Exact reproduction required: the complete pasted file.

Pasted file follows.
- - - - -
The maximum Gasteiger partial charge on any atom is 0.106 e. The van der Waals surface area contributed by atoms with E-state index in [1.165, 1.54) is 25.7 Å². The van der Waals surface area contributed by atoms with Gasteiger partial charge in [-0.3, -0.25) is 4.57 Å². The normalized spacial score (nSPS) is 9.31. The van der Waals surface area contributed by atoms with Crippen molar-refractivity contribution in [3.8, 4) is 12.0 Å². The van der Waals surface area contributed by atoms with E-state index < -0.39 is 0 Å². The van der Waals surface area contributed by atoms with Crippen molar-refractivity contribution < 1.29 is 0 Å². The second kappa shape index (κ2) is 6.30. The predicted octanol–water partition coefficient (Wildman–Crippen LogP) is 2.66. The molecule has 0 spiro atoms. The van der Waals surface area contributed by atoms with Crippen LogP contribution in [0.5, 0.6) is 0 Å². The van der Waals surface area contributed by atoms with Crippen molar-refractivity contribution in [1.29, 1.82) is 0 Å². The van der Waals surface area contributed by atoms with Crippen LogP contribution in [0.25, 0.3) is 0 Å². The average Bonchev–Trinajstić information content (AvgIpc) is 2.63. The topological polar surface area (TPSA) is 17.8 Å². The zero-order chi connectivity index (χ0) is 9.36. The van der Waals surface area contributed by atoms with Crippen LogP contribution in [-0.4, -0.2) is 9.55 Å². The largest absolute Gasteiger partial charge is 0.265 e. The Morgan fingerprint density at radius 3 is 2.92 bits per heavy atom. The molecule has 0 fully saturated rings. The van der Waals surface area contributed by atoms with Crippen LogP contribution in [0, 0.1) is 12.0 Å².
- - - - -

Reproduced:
The maximum Gasteiger partial charge on any atom is 0.106 e. The van der Waals surface area contributed by atoms with E-state index in [1.165, 1.54) is 25.7 Å². The van der Waals surface area contributed by atoms with Gasteiger partial charge in [-0.3, -0.25) is 4.57 Å². The normalized spacial score (nSPS) is 9.31. The van der Waals surface area contributed by atoms with Crippen molar-refractivity contribution in [3.8, 4) is 12.0 Å². The van der Waals surface area contributed by atoms with E-state index < -0.39 is 0 Å². The van der Waals surface area contributed by atoms with Crippen molar-refractivity contribution < 1.29 is 0 Å². The second kappa shape index (κ2) is 6.30. The predicted octanol–water partition coefficient (Wildman–Crippen LogP) is 2.66. The molecule has 0 spiro atoms. The van der Waals surface area contributed by atoms with Crippen LogP contribution in [0.5, 0.6) is 0 Å². The van der Waals surface area contributed by atoms with Crippen molar-refractivity contribution in [1.29, 1.82) is 0 Å². The van der Waals surface area contributed by atoms with Crippen LogP contribution in [0.25, 0.3) is 0 Å². The average Bonchev–Trinajstić information content (AvgIpc) is 2.63. The topological polar surface area (TPSA) is 17.8 Å². The zero-order chi connectivity index (χ0) is 9.36. The van der Waals surface area contributed by atoms with Crippen LogP contribution in [-0.4, -0.2) is 9.55 Å². The largest absolute Gasteiger partial charge is 0.265 e. The Morgan fingerprint density at radius 3 is 2.92 bits per heavy atom. The molecule has 0 fully saturated rings. The van der Waals surface area contributed by atoms with Crippen LogP contribution in [0, 0.1) is 12.0 Å².